How Running Cadence Can Be A Clue To Injury Prevention
People often mention cadence when discussing proper running technique. What exactly does it mean?
Cadence defines the amount of steps runners take over a period of one minute. When evaluating running form, it is crucial to examine the patient’s cadence. In studying runners who are faster and more efficient, researchers have determined that these runners have one common denominator: their feet strike the ground at a minimum of 180 times per minute.1,2 Some of the more elite runners may reach a cadence of 200 or greater. However, when runner patients are initially learning proper form, I recommend striving for 180.
Runners can determine their cadence by timing themselves for one minute and counting the number of times their right or left foot makes contact with the ground. They should repeat this two to three times to find an average.
The next step to understanding what a faster cadence feels like is by running in place. Runner patients may purchase a running metronome with a clip to attach to their waist. It is a great tool to use while running. Another simple option for runners is downloading a metronome app on their smart phone. Standing with their feet shoulder-width apart, runners can start the metronome and begin to run in place, trying to match each footstep with the beat.
I usually recommend beginning with a cadence of 180 before going at a higher rate. A runner’s form can break down if he or she has not yet adapted to the proper running form. The best way for runner patients to achieve a faster cadence is taking the metronome with them on a run and periodically turning it on for two to three minutes. Runners may initially think they are maintaining their 180 steps at first but this can be deceiving. It is important for runners to continue training with their metronome until they are staying up with the beat each time they resume using the tool.
It is also important to let runners know that pace is irrelevant with cadence. Runners can achieve a cadence of 180 whether they run a six-minute mile or 10-minute mile. Improving their cadence will help them run faster and more efficiently.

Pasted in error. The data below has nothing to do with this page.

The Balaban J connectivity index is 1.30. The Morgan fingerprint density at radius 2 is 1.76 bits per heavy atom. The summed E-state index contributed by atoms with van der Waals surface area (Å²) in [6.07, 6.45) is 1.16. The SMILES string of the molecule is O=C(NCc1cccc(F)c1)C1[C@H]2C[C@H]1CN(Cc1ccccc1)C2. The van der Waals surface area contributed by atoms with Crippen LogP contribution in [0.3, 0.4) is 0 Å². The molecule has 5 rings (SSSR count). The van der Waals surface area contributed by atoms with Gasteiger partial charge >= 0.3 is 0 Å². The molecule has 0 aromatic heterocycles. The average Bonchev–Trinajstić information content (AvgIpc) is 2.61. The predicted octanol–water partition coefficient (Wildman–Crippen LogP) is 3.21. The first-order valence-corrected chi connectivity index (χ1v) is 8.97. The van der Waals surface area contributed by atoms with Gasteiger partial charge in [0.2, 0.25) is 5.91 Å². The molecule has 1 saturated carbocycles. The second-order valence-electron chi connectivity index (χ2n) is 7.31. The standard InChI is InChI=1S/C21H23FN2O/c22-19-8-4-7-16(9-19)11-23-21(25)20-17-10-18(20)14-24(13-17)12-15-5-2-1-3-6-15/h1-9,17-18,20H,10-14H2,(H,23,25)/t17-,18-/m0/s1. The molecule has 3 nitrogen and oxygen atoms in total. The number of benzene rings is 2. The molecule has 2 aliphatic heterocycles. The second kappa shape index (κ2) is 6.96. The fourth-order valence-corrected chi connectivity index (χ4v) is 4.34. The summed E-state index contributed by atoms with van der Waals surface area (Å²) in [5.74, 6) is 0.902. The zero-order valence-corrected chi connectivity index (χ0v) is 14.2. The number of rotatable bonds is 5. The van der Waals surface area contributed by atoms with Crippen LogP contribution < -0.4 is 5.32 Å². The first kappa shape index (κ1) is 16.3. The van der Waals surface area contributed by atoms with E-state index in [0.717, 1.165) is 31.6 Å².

Can Small Changes In Cadence Help Reduce Injury Recovery Time?
Cadence becomes very significant from a clinical perspective for any podiatrist who treats runners, especially when dealing with a chronic injury that is not resolving. Often, it is the runner’s form that is suffering, creating an overuse phenomena leading to injury. By evaluating a runner’s form and, in this case, the cadence, we can sometimes make what may seem to be a small change and actually have a large impact on the recovery from an injury. Developing a faster cadence leads to less time spent in the vertical plane, which over the course of time can significantly reduce impact forces.
In my practice, we have teamed up with a physical therapy clinic. The clinic staff performs a gait analysis on my patients and then discusses the findings with me. We even have the ability to e-mail videos of runners’ form to discuss the cases in greater detail. With the advancement of mobile phones, I even have runners send their own videos to review their gait in efforts to find any abnormality that could be leading to injury.
Many times, it is the gross examination of a runner’s form and cadence that is actually more important in addressing an injury than small, insignificant readings from a force plate analysis, which sometimes takes up more of our diagnostic focus than it should.
Oringally appeared in online at The Podiatry Today Blog by Dr. Nick Campitelli at http://www.podiatrytoday.com/blogged/how-running-cadence-can-be-clue-injury-prevention
1. Chapman RF, Laymon AS, Wilhite DP, McKenzie JM, Tanner DA, Stager JM. Ground contact time as an indicator of metabolic cost in elite distance runners. Med Sci Sports Exerc. 2012; 44(5):917-25
2. Daniels J. Daniels’ Running Formula. Human Kinetics, Champaign, IL, 2005.
3. Available at http://sciencebasedrunning.com/2011/07/the-basics-cadence/ . Published July 5, 2011. Accessed July 16, 2012.